Nashville Airport’s Geothermal Legacy
The time is now to make the switch to a geothermal HVAC system.
You’ve likely heard that Nashville Airport has gone geothermal. Of course, that means the energy efficiency has improved quite a bit. But the real benefits are far greater than most folks even know. Let’s review it by the numbers.
Nashville airports used to have three 1,100-ton cooling towers. These have been eliminated. With the elimination of the cooling towers, they have eliminated:
- Thousands of man-hours of maintenance spent on cooling towers
- Thousands of gallons of chemicals used for cooling tower water management
- Millions of gallons of fresh water consumption through evaporation and blowdown
- Periodic cooling tower overhaul and replacement costs
- Cooling tower noise pollution
- Cooling tower footprint (area on the ground)
- Threats of Legionella from cooling towers
Oh, and they now save millions of kWh of electricity per year; 40 percent better than with cooling towers according to Metro Nashville Airport Authority (MNAA).
This is an all “up-side” upgrade. The only question is, “Why wouldn’t a building go geothermal?”
Governments and corporations are making the switch to geothermal in record numbers, because it makes good sense, never mind the impressive return on investment (ROI).
Geothermal systems can work with any building HVAC system, like it did for the Nashville Airport. I caught up to Alan Watts, president of AWEB Supply, manufacturer of the lake plate exchangers used at the Nashville Airport. I’ve known Alan and his wife, Barbara for years. In fact, I had to get their permission to place a photo of their lake plate exchanger in my first book, “Geothermal HVAC, Green Heating and Cooling,” published by McGraw-Hill Education in 2009.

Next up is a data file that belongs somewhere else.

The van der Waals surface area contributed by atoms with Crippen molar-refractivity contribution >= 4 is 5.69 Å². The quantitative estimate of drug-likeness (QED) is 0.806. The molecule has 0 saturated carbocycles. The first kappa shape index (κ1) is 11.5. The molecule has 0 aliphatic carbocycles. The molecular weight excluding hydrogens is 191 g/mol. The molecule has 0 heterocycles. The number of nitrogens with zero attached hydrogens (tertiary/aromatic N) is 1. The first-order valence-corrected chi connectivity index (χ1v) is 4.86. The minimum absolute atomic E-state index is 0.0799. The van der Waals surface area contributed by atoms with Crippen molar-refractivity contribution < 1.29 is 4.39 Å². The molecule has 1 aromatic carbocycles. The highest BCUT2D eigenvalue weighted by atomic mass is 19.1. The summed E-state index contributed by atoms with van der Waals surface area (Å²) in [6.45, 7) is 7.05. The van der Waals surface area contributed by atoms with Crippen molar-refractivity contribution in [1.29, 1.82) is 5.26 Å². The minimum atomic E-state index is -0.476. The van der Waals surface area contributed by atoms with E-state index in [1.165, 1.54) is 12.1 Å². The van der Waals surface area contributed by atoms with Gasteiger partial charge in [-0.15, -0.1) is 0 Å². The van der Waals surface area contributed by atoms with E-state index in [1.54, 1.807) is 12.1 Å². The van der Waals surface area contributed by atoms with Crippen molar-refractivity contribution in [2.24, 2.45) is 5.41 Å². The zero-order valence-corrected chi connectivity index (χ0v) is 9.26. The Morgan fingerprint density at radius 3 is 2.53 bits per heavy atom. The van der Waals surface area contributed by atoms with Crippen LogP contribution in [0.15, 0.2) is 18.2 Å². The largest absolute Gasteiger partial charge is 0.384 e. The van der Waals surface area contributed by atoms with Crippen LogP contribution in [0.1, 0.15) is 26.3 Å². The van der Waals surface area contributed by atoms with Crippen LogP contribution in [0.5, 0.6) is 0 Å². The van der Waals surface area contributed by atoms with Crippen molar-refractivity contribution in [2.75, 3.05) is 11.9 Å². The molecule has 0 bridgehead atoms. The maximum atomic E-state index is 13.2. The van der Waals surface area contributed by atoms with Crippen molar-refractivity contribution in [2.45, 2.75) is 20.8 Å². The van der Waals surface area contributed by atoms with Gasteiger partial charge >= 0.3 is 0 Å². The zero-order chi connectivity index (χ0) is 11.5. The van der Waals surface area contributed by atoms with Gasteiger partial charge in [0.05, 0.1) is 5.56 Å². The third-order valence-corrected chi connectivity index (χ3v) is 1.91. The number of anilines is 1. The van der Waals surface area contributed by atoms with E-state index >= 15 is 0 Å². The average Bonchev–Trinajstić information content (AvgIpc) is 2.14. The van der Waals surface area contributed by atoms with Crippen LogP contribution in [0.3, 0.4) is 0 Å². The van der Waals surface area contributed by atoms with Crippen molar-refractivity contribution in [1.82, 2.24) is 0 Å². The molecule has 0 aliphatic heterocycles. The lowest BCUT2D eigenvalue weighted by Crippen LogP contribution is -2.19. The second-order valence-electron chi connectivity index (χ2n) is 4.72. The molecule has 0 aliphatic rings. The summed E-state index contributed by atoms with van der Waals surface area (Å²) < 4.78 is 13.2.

Life has been busy these last few years, since writing that book with co-writer Brian Clark Howard (senior editor at National Geographic Society). I realized that of the hundreds of articles I’ve written about geothermal systems, I don’t think I’ve written one about a lake plate system.
Energy Systems Group contacted Watts around 2013, asking for some advice on the application of the lake plate exchangers for the Nashville Airport. They had identified the former Hoover Quarry [S1], which is a 43-acre lake located next to the Nashville International Airport that holds storm water runoff. Because water from the lake is naturally at about 50, it does not require as much energy as to run the mechanical plant. Actually, the geothermal system saves the city 30 million gallons of potable water a year and cuts 1.3 million KWh in electricity consumption. With the cooling towers shut down [S2], life is simplified for maintenance personnel, and PM costs are reduced significantly.
To complete the Nashville airport geothermal project, 11 large lake-plate assemblies [S3], each with 26 plate exchangers were connected to the mechanical plant. Each plate has the capability to dump 10+ tons of chiller plant heat rejection into the cool body of water. Watts uses pond exchange software to determine the thermal effects on a given body of water over time.
To get from the airport’s mechanical plant to the lake, contractors had to trench [S4], tunnel and drill through more than a mile and a half of rocky terrain. In the photos, the 20-inch HDPE is laid carefully in trenches and eventually connected to six valve vaults [S5] at the lake-side piping junction. This header assembly is a work of art in itself [S6]. The valve boxes [S7] are tied to the 11 lake plate assemblies [S8] that were craned out into the water [S9], floated to their final resting spots [S10], and then sunk 50 feet below the surface of the water.